Back to Renee – How do you grab clips from DVDs – which are encrypted with the purpose of preventing copying? Renee went to Library of Congress Copyright Office regarding ability to de-encript DVD clips. She’ll know in October if her request will become a reality. And she emphasizes that “If we don’t claim our right, they’ll erode into ‘pay for click.’”

Kristen Hokanson – Oh, my… Watch Kristen’s video on her Upper Merrian Case Study. She’s also created a PDF worksheet to guide teachers. Check out her hands-on Scenarios! We broke into groups to work with the cards, which generated very focused conversations. Great stuff!!

This workshop is the only fee-based one I’ve signed up for. It was worth every penny! I actually feel that I have a handle on fair use for educators – and am looking forward to taking this training and resources back to my district.



6 Responses to “Live from NECC – Best Practices in Fair Use for 21st Century Educators”

  1.   Yuh Huann Says:

    Hi Gail! I chanced upon your posting. Thanks for blogging and sharing these insights about copyright and fair use pertaining to teaching n learning. Just wondering if the copyright laws mentioned are common, or are they localised to the US, which limit its applicability elsewhere in the world? Cheers(:

    Reply

    •   blogwalker Says:

      Hi Yuh,

      We are talking about US Copyright laws, but you bring up and interesting question. It would be interesting to see how the concept of fair use plays out in other countries.

      Thanks for the comment (and a connection to Singapore;-)

      Reply

  2.   JenniferG Says:

    Wow thanks for posting all this information about copyright and fair use. I can’t believe the myth buster that, “there are no cases of educators being sued for using copyrighted materials for teaching and learning who have actually sued.” I am always afraid of the possible ramifications of a copyright mistake!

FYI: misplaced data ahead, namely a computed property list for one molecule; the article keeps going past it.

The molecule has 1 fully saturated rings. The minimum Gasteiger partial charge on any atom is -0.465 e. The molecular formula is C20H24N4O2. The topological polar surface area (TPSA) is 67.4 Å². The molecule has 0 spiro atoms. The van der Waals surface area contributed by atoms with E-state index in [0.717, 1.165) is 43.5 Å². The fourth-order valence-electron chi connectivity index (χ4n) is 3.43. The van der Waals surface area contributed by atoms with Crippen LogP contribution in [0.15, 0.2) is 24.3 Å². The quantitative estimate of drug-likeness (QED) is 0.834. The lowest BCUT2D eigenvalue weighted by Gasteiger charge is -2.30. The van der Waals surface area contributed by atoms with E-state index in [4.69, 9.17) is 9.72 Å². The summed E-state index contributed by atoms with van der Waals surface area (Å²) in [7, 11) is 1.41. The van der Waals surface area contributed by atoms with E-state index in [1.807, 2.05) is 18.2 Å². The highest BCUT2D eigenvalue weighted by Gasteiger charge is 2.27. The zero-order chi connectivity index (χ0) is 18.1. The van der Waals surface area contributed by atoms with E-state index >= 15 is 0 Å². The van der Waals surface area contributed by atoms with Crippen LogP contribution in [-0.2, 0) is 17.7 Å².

Reply

    •   blogwalker Says:

      Jennifer, I’m going to propose that this same awesome foursome of Renee, Joyce, Mike, and Kristen offer some webinars, so that those who couldn’t attend the f2f session have other opportunities to engage in the conversations.

      Be sure to check out Kristen’s scenarios. They would be great activities to do as a staff and, of course, with students. It was being able to engage in some small group discussions that helped me get past the fear of the “possible ramifications of a copyright mistake.”

      Reply

  3.   Kristin Hokanson Says:

    Thanks for attending the session and sharing your notes…it is so important to keep talking and sharing
    Hopefully you have joined the copyrightconfusion wiki and keep doing just that :)

    Reply

    •   blogwalker Says:

      You are so right, Kristen. I’m looking at Jennifer G’s comment above and hoping that more teachers have the 2f2 opportunity that the NECC group had – or a webinar version.

      Thanks for the great content already on the wiki. I’m heading in to join!

      Reply